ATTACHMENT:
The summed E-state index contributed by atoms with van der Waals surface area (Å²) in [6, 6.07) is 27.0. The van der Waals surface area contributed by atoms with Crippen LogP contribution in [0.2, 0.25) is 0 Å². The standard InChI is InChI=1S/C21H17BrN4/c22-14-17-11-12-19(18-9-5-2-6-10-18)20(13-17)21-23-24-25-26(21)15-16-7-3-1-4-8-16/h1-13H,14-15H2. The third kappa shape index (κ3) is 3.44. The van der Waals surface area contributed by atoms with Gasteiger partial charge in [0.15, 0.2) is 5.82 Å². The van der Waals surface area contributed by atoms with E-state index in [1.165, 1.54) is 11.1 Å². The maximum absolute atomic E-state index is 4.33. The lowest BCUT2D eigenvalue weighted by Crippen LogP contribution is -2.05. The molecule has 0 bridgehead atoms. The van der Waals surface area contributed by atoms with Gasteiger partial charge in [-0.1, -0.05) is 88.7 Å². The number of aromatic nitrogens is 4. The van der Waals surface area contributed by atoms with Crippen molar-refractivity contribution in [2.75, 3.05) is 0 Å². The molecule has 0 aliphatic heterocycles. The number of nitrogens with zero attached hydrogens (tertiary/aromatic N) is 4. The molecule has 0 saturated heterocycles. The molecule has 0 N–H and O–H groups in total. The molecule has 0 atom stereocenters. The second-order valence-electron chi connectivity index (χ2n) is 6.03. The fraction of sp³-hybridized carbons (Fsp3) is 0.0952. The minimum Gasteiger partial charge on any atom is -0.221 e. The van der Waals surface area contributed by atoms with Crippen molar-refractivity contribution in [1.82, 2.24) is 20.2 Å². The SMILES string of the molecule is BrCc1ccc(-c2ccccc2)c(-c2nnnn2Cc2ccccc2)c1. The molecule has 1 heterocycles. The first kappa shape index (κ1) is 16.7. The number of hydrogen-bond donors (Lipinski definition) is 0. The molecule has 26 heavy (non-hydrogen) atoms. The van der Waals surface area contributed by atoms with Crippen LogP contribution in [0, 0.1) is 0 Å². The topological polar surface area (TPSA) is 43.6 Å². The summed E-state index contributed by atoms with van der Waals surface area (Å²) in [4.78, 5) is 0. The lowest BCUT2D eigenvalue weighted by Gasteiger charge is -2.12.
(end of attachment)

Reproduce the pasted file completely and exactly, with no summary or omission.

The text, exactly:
The summed E-state index contributed by atoms with van der Waals surface area (Å²) in [6, 6.07) is 27.0. The van der Waals surface area contributed by atoms with Crippen LogP contribution in [0.2, 0.25) is 0 Å². The standard InChI is InChI=1S/C21H17BrN4/c22-14-17-11-12-19(18-9-5-2-6-10-18)20(13-17)21-23-24-25-26(21)15-16-7-3-1-4-8-16/h1-13H,14-15H2. The third kappa shape index (κ3) is 3.44. The van der Waals surface area contributed by atoms with Gasteiger partial charge in [0.15, 0.2) is 5.82 Å². The van der Waals surface area contributed by atoms with E-state index in [1.165, 1.54) is 11.1 Å². The maximum absolute atomic E-state index is 4.33. The lowest BCUT2D eigenvalue weighted by Crippen LogP contribution is -2.05. The molecule has 0 bridgehead atoms. The van der Waals surface area contributed by atoms with Gasteiger partial charge in [-0.1, -0.05) is 88.7 Å². The number of aromatic nitrogens is 4. The van der Waals surface area contributed by atoms with Crippen molar-refractivity contribution in [2.75, 3.05) is 0 Å². The molecule has 0 aliphatic heterocycles. The number of nitrogens with zero attached hydrogens (tertiary/aromatic N) is 4. The molecule has 0 saturated heterocycles. The molecule has 0 N–H and O–H groups in total. The molecule has 0 atom stereocenters. The second-order valence-electron chi connectivity index (χ2n) is 6.03. The fraction of sp³-hybridized carbons (Fsp3) is 0.0952. The minimum Gasteiger partial charge on any atom is -0.221 e. The van der Waals surface area contributed by atoms with Crippen molar-refractivity contribution in [1.82, 2.24) is 20.2 Å². The SMILES string of the molecule is BrCc1ccc(-c2ccccc2)c(-c2nnnn2Cc2ccccc2)c1. The molecule has 1 heterocycles. The first kappa shape index (κ1) is 16.7. The number of hydrogen-bond donors (Lipinski definition) is 0. The molecule has 26 heavy (non-hydrogen) atoms. The van der Waals surface area contributed by atoms with Crippen LogP contribution in [0, 0.1) is 0 Å². The topological polar surface area (TPSA) is 43.6 Å². The summed E-state index contributed by atoms with van der Waals surface area (Å²) in [4.78, 5) is 0. The lowest BCUT2D eigenvalue weighted by Gasteiger charge is -2.12.